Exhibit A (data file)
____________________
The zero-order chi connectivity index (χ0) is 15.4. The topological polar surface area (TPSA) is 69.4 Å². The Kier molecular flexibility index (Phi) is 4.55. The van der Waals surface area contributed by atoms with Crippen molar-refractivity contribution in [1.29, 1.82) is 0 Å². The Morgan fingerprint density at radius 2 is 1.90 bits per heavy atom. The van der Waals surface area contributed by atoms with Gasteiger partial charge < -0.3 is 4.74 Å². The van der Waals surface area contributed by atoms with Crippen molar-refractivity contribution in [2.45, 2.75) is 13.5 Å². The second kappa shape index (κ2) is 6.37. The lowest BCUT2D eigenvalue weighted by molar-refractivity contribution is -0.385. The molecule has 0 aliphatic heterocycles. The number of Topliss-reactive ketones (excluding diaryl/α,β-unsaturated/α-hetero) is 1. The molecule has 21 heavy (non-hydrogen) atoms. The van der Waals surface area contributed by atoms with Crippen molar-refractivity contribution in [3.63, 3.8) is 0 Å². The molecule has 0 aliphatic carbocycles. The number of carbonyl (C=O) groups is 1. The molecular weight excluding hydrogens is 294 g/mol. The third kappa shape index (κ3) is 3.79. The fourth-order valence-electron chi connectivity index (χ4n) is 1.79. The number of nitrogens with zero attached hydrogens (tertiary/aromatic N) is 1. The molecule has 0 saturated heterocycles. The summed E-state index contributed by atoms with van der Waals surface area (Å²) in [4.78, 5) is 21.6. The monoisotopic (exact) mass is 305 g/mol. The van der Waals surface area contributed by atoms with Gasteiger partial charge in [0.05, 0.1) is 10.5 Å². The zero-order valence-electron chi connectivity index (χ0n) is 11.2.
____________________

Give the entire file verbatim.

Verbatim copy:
The zero-order chi connectivity index (χ0) is 15.4. The topological polar surface area (TPSA) is 69.4 Å². The Kier molecular flexibility index (Phi) is 4.55. The van der Waals surface area contributed by atoms with Crippen molar-refractivity contribution in [1.29, 1.82) is 0 Å². The Morgan fingerprint density at radius 2 is 1.90 bits per heavy atom. The van der Waals surface area contributed by atoms with Gasteiger partial charge < -0.3 is 4.74 Å². The van der Waals surface area contributed by atoms with Crippen molar-refractivity contribution in [2.45, 2.75) is 13.5 Å². The second kappa shape index (κ2) is 6.37. The lowest BCUT2D eigenvalue weighted by molar-refractivity contribution is -0.385. The molecule has 0 aliphatic heterocycles. The number of Topliss-reactive ketones (excluding diaryl/α,β-unsaturated/α-hetero) is 1. The molecule has 21 heavy (non-hydrogen) atoms. The van der Waals surface area contributed by atoms with Crippen molar-refractivity contribution in [3.63, 3.8) is 0 Å². The molecule has 0 aliphatic carbocycles. The number of carbonyl (C=O) groups is 1. The molecular weight excluding hydrogens is 294 g/mol. The third kappa shape index (κ3) is 3.79. The fourth-order valence-electron chi connectivity index (χ4n) is 1.79. The number of nitrogens with zero attached hydrogens (tertiary/aromatic N) is 1. The molecule has 0 saturated heterocycles. The summed E-state index contributed by atoms with van der Waals surface area (Å²) in [4.78, 5) is 21.6. The monoisotopic (exact) mass is 305 g/mol. The van der Waals surface area contributed by atoms with Gasteiger partial charge in [0.05, 0.1) is 10.5 Å². The zero-order valence-electron chi connectivity index (χ0n) is 11.2.